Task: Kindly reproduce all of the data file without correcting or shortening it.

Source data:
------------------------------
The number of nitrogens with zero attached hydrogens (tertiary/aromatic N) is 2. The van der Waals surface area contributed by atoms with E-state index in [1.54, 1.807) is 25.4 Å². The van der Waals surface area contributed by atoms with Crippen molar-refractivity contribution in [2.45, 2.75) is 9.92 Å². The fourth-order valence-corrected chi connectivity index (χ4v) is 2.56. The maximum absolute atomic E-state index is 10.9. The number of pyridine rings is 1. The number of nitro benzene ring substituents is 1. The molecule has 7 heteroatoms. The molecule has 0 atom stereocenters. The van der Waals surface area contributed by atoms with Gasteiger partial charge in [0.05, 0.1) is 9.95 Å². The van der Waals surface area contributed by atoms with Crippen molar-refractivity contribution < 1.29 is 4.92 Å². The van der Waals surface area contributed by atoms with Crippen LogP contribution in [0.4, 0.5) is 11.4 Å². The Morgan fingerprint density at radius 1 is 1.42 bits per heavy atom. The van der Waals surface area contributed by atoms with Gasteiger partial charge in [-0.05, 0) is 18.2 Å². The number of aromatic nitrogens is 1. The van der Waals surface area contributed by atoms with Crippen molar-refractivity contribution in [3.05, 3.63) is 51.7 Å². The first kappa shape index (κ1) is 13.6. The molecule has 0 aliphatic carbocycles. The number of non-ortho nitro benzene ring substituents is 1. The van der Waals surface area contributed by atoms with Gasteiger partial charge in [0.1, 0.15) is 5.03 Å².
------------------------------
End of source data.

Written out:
The number of nitrogens with zero attached hydrogens (tertiary/aromatic N) is 2. The van der Waals surface area contributed by atoms with E-state index in [1.54, 1.807) is 25.4 Å². The van der Waals surface area contributed by atoms with Crippen molar-refractivity contribution in [2.45, 2.75) is 9.92 Å². The fourth-order valence-corrected chi connectivity index (χ4v) is 2.56. The maximum absolute atomic E-state index is 10.9. The number of pyridine rings is 1. The number of nitro benzene ring substituents is 1. The molecule has 7 heteroatoms. The molecule has 0 atom stereocenters. The van der Waals surface area contributed by atoms with Gasteiger partial charge in [0.05, 0.1) is 9.95 Å². The van der Waals surface area contributed by atoms with Crippen molar-refractivity contribution < 1.29 is 4.92 Å². The van der Waals surface area contributed by atoms with Crippen LogP contribution in [0.4, 0.5) is 11.4 Å². The Morgan fingerprint density at radius 1 is 1.42 bits per heavy atom. The van der Waals surface area contributed by atoms with Gasteiger partial charge in [-0.05, 0) is 18.2 Å². The number of aromatic nitrogens is 1. The van der Waals surface area contributed by atoms with Crippen molar-refractivity contribution in [3.05, 3.63) is 51.7 Å². The first kappa shape index (κ1) is 13.6. The molecule has 0 aliphatic carbocycles. The number of non-ortho nitro benzene ring substituents is 1. The van der Waals surface area contributed by atoms with Gasteiger partial charge in [0.1, 0.15) is 5.03 Å².